This kind of philosophizing is right up my alley, and I know many of you will appreciate it. I hope you enjoy reading Tim’s preamble, which opens the book.
By the way, I’m giving away a copy of Tim’s book at the bottom of this post — Read on to learn how you can toss your hat into the ring for a chance to win it.
Okay, Tim, take it away…
You are here, and later on you will no longer be here, and you know it. What is not corresponds in your mind to what is. This is because the power over you of what is produces the power in you of what is not; and the latter power changes into a feeling of impotence upon contact with what is. So we revolt against facts; we cannot admit a fact like death. Our hopes, our grudges, all this is a direct, instantaneous product of the conflict between what is and what is not.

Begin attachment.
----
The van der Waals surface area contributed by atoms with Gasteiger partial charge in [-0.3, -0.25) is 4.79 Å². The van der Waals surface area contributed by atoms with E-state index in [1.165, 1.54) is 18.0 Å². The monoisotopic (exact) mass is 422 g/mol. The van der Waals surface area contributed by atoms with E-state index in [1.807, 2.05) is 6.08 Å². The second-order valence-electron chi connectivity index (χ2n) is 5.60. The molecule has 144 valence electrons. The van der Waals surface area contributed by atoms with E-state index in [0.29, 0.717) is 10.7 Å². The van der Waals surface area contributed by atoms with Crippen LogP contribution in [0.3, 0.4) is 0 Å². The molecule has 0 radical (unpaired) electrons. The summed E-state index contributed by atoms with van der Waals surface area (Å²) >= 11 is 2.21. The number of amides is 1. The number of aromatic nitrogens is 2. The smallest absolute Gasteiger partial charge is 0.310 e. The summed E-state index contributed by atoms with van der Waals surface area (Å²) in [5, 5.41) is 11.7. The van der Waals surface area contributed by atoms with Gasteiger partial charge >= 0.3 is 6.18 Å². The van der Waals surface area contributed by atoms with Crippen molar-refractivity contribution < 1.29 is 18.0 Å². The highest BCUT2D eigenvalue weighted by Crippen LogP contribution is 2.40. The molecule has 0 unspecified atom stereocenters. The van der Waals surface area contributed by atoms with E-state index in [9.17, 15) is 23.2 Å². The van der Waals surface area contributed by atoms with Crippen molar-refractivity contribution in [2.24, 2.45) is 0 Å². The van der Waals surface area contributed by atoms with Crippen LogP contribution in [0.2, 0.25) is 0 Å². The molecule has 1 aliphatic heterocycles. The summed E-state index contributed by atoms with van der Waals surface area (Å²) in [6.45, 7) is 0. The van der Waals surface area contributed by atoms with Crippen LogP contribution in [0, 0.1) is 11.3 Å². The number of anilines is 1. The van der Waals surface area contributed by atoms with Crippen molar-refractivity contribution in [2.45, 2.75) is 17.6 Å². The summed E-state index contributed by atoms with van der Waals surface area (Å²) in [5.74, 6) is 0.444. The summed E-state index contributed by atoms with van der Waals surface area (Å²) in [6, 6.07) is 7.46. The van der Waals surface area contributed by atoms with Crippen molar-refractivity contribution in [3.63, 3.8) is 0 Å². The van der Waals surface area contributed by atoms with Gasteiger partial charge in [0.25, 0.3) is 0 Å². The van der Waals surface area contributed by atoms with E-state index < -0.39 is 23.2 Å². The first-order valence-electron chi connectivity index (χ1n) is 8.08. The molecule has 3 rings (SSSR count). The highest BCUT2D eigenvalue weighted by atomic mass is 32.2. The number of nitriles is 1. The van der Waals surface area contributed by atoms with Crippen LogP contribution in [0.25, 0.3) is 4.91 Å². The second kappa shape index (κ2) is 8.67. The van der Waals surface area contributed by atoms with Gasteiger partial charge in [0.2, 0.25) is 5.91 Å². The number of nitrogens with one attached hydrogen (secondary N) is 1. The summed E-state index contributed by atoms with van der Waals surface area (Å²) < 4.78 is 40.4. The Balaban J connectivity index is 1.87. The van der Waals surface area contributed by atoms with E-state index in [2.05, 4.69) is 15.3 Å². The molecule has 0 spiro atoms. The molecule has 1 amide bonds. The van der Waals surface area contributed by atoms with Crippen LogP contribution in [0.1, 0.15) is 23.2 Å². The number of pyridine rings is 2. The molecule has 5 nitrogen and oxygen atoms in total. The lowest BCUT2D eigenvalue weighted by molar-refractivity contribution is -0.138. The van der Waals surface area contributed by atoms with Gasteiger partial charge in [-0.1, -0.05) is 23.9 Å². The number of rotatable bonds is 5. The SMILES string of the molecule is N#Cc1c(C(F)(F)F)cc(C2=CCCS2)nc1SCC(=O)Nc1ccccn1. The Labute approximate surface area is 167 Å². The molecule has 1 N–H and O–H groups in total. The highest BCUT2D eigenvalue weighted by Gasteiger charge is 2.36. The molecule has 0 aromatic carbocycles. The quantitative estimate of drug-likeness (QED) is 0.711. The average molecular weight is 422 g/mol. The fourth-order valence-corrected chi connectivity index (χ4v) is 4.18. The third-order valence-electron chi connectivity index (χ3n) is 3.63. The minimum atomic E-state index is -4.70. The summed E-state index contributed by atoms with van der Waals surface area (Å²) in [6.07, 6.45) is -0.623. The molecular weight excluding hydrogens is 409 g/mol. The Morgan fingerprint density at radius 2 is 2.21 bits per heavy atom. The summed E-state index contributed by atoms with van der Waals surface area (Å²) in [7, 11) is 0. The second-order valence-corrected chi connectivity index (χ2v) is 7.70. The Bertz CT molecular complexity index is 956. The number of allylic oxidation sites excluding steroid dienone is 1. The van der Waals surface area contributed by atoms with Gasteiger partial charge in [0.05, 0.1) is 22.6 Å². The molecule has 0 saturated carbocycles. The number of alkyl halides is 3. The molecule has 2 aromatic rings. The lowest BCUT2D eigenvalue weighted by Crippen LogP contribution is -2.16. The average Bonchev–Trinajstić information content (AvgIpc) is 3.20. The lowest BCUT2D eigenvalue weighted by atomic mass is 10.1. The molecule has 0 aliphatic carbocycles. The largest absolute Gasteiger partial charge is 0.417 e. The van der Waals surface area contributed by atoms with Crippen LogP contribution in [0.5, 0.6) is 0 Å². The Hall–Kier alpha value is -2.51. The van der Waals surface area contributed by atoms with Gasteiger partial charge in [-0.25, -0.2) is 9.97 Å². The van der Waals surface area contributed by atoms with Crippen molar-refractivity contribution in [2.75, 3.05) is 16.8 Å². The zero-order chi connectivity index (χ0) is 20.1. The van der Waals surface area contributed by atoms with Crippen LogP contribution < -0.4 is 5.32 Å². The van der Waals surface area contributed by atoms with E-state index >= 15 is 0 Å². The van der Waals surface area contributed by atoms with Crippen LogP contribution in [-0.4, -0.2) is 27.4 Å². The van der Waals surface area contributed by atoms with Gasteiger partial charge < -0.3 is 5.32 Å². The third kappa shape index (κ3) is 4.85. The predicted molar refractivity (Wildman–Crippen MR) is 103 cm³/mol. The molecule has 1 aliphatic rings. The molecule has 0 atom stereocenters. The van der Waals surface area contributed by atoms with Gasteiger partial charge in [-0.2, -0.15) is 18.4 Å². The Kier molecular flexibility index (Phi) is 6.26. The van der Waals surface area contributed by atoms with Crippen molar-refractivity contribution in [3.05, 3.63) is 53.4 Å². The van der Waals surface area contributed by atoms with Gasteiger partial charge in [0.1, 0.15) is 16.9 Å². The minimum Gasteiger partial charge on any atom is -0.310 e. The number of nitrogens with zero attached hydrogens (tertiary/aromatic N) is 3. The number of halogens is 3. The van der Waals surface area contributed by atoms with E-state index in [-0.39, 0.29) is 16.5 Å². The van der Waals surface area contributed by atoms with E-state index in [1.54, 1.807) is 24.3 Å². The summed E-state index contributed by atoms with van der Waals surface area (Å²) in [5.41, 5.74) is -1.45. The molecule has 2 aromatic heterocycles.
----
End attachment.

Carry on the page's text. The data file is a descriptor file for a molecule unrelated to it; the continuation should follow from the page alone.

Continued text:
— Paul Valéry
I am writing in the early 2020s. The thoughts of many people are properly engaged with the historical and the topical — with politics and ideologies and the like. With events. My head is there, too, but the constant pressure of the external in these years has, perhaps unsurprisingly, also led me more fully into the equally stormy internal. “It is a violence from within that protects us from a violence without,” Wallace Stevens wrote. The human imagination has “something to do with our self-preservation” and “helps us to live our lives.”
Preserving the self has meant, in my case, making photographs (lots of them) in a conscious attempt to reconcile the conflict between what is and what is not. This vocation has shown me that such reconciliations — to the extent they are even achievable — could never have just happened in my head. What I seem to require instead is the friction of the materially circumscribed activity of photography: an activity that uniquely entangles the actual and the imaginary, and which results in a beguilingly inscrutable product: a new thing in the world that is itself a conditional accord between what is given in the real and what is possible in the mind.